Williams puts brake on its acquisition spree: Rudd promises focus on core activities as underlying profits rise 13%

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WILLIAMS Holdings, the Yale locks to Rawlplug group, has not lost its appetite for acquisitions but future purchases will be closely related to the company's core activities of fire protection, building products and security, according to Nigel Rudd, the chairman.

'We are now a serious, focused company and not in an acquisition mode,' he said, reporting a decline in Williams' pre-tax profits from pounds 157.4m to pounds 153.2m after a pounds 17m loss on disposals.

Excluding this and an pounds 11m profit in 1992 on selling a stake in Racal Electronics, there was an underlying rise in profits of 13 per cent to pounds 170.3m.

Despite an increase in underlying earnings of 14 per cent to 19.7p a share, Williams is lifting the total dividend by only 2 per cent to 12.75p, with a final of 7.75p.

Mr Rudd said Williams wanted to increase earnings cover for its dividend from 1.5 times towards two times and this would mean that dividends would continue to rise more slowly than earnings.

Last year Williams made seven acquisitions totalling pounds 157.6m - pounds 107.6m in cash and pounds 50m in shares. These included Lecat Porion, a French maker of curtain track, Hammerite, the UK brand leader in metal coatings, Thorn Fire Protection, Aqualisa, the shower maker and Corbin Russwin, a top US manufacturer of commercial locks.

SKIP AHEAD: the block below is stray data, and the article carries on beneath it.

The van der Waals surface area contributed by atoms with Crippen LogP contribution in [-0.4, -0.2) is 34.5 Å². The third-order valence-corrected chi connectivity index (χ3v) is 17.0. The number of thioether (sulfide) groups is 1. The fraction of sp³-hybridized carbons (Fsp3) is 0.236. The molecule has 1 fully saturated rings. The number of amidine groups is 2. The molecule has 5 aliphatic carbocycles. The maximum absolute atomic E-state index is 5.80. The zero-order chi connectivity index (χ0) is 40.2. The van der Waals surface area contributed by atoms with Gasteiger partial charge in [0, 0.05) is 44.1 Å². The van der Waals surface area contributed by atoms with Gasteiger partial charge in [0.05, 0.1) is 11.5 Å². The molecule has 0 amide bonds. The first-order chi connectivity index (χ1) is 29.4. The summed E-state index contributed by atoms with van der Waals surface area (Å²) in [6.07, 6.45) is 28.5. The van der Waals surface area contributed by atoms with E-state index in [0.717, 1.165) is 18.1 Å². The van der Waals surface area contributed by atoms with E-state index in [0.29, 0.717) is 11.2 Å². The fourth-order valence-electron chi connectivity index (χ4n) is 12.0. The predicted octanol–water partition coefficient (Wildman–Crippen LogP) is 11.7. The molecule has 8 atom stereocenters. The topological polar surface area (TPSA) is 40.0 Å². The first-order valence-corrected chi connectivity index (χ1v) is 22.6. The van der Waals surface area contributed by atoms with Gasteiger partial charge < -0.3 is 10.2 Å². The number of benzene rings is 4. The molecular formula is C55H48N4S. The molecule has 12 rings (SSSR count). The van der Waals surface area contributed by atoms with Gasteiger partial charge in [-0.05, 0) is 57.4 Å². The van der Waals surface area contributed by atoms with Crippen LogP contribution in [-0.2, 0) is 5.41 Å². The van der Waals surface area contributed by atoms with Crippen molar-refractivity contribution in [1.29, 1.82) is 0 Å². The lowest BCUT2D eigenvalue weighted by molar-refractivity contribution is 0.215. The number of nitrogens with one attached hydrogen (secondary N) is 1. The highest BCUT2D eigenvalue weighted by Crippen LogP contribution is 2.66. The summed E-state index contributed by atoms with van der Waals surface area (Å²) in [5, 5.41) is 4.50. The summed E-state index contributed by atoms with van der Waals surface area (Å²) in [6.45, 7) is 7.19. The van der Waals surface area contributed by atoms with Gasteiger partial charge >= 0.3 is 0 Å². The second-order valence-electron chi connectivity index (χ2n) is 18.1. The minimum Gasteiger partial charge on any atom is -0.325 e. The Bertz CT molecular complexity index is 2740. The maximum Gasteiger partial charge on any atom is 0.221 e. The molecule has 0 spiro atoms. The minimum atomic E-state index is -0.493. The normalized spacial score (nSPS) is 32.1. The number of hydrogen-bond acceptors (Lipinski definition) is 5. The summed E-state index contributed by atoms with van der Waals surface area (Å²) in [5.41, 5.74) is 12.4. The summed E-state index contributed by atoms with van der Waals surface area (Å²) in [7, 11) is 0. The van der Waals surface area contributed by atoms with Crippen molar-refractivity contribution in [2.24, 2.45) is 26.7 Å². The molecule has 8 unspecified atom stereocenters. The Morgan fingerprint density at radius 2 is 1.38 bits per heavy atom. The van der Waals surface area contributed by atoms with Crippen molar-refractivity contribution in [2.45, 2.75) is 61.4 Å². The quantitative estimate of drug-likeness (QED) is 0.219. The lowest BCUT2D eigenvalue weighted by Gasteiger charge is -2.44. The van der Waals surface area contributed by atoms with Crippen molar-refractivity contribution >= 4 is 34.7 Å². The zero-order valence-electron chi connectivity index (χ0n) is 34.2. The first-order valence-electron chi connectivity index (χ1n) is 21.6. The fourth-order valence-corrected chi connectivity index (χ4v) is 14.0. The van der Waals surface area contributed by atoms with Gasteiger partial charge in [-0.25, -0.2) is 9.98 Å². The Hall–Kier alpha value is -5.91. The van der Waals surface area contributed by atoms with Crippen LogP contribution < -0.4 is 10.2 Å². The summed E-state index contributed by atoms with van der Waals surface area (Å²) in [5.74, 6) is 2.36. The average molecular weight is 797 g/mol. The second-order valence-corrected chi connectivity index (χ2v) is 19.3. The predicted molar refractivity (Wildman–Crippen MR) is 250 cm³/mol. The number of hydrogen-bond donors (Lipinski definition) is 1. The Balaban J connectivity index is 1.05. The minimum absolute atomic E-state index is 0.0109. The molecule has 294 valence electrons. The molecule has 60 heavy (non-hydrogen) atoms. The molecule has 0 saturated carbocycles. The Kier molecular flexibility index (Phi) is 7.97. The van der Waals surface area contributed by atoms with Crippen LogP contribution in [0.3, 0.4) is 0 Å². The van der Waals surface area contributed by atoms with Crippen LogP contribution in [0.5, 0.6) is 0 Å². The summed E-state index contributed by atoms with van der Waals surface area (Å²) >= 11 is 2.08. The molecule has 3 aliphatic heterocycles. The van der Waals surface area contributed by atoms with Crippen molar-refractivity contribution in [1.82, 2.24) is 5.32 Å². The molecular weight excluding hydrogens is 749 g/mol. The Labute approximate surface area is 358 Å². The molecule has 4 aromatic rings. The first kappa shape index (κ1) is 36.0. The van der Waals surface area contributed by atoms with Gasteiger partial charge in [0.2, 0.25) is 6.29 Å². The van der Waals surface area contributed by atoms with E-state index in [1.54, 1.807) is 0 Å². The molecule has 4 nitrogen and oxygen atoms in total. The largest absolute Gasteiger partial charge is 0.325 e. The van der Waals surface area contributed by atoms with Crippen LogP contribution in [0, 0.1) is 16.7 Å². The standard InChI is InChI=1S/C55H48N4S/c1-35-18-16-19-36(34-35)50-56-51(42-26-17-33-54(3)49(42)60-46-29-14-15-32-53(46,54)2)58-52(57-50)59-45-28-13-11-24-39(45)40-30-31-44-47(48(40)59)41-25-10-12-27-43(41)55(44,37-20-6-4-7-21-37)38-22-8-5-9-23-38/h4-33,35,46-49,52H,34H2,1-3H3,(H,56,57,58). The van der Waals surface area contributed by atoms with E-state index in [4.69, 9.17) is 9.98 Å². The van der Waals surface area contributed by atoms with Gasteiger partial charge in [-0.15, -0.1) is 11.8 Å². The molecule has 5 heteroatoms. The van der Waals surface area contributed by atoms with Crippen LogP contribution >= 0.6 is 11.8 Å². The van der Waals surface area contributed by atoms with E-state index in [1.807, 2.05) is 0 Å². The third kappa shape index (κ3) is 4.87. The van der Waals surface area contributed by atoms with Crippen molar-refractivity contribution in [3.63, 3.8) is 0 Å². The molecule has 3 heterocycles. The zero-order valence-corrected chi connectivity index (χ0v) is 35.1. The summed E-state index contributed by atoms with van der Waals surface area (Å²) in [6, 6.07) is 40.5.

The new companies contributed pounds 5.3m to profits after pounds 3.1m was spent on reorganisation.

'The deal flow is getting better all the time but we are also getting more choosy. Any opportunities must be relevant to our existing activities,' Mr Rudd said.

In December Williams sold its underperforming engineering businesses, no longer considered a core activity, to management for pounds 40.3m. A sale of its auto electronics companies, whose German exposure led to more than halved profits of pounds 4.2m in Williams' 'other' non- core activities, is likely to be delayed until profits recover.

Sales in North American building products showed an underlying rise of only 2 per cent excluding currency gains but profits were 20 per cent higher at pounds 88.7m on the back of cost reductions and a switch to higher-volume distributors.

Margins in European building products and in fire protection held steady at 18 per cent and 20 per cent respectively, showing operating profits of pounds 76m and pounds 47.6m.

After a cash outflow of pounds 37m gearing ended the year at 60 per cent.

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